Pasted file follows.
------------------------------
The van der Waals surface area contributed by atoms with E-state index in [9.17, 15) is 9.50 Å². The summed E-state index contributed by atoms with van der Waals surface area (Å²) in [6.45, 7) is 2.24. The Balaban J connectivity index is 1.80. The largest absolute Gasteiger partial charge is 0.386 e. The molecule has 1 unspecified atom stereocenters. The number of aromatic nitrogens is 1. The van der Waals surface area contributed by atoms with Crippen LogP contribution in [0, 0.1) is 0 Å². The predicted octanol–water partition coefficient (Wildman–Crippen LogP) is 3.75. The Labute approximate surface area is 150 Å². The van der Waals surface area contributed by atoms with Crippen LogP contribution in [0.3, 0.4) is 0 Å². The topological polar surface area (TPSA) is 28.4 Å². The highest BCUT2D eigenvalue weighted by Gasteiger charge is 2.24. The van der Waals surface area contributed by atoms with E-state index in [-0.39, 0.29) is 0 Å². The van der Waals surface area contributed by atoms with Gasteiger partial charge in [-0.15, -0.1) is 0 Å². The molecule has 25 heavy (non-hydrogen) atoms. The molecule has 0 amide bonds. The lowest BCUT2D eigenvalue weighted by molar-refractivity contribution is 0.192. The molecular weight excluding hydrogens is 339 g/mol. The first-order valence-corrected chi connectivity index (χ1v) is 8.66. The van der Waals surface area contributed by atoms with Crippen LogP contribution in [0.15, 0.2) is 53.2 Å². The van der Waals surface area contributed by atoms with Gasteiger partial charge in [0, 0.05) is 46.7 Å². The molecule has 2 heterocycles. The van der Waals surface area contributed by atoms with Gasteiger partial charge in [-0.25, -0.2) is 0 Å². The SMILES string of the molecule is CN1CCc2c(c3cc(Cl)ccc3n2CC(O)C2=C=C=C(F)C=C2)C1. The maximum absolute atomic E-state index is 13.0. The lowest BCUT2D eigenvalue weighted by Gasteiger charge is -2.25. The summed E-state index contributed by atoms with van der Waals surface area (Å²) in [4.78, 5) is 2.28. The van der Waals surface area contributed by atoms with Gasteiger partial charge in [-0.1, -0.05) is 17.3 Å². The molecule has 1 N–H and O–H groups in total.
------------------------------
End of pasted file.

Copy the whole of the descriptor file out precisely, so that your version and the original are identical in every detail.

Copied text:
The van der Waals surface area contributed by atoms with E-state index in [9.17, 15) is 9.50 Å². The summed E-state index contributed by atoms with van der Waals surface area (Å²) in [6.45, 7) is 2.24. The Balaban J connectivity index is 1.80. The largest absolute Gasteiger partial charge is 0.386 e. The molecule has 1 unspecified atom stereocenters. The number of aromatic nitrogens is 1. The van der Waals surface area contributed by atoms with Crippen LogP contribution in [0, 0.1) is 0 Å². The predicted octanol–water partition coefficient (Wildman–Crippen LogP) is 3.75. The Labute approximate surface area is 150 Å². The van der Waals surface area contributed by atoms with Crippen LogP contribution in [0.3, 0.4) is 0 Å². The topological polar surface area (TPSA) is 28.4 Å². The highest BCUT2D eigenvalue weighted by Gasteiger charge is 2.24. The van der Waals surface area contributed by atoms with E-state index in [-0.39, 0.29) is 0 Å². The van der Waals surface area contributed by atoms with Gasteiger partial charge in [-0.15, -0.1) is 0 Å². The molecule has 25 heavy (non-hydrogen) atoms. The molecule has 0 amide bonds. The lowest BCUT2D eigenvalue weighted by molar-refractivity contribution is 0.192. The molecular weight excluding hydrogens is 339 g/mol. The first-order valence-corrected chi connectivity index (χ1v) is 8.66. The van der Waals surface area contributed by atoms with Crippen LogP contribution in [0.15, 0.2) is 53.2 Å². The van der Waals surface area contributed by atoms with Gasteiger partial charge in [0, 0.05) is 46.7 Å². The molecule has 2 heterocycles. The van der Waals surface area contributed by atoms with Gasteiger partial charge in [-0.25, -0.2) is 0 Å². The SMILES string of the molecule is CN1CCc2c(c3cc(Cl)ccc3n2CC(O)C2=C=C=C(F)C=C2)C1. The maximum absolute atomic E-state index is 13.0. The lowest BCUT2D eigenvalue weighted by Gasteiger charge is -2.25. The summed E-state index contributed by atoms with van der Waals surface area (Å²) in [4.78, 5) is 2.28. The van der Waals surface area contributed by atoms with Gasteiger partial charge in [-0.1, -0.05) is 17.3 Å². The molecule has 1 N–H and O–H groups in total.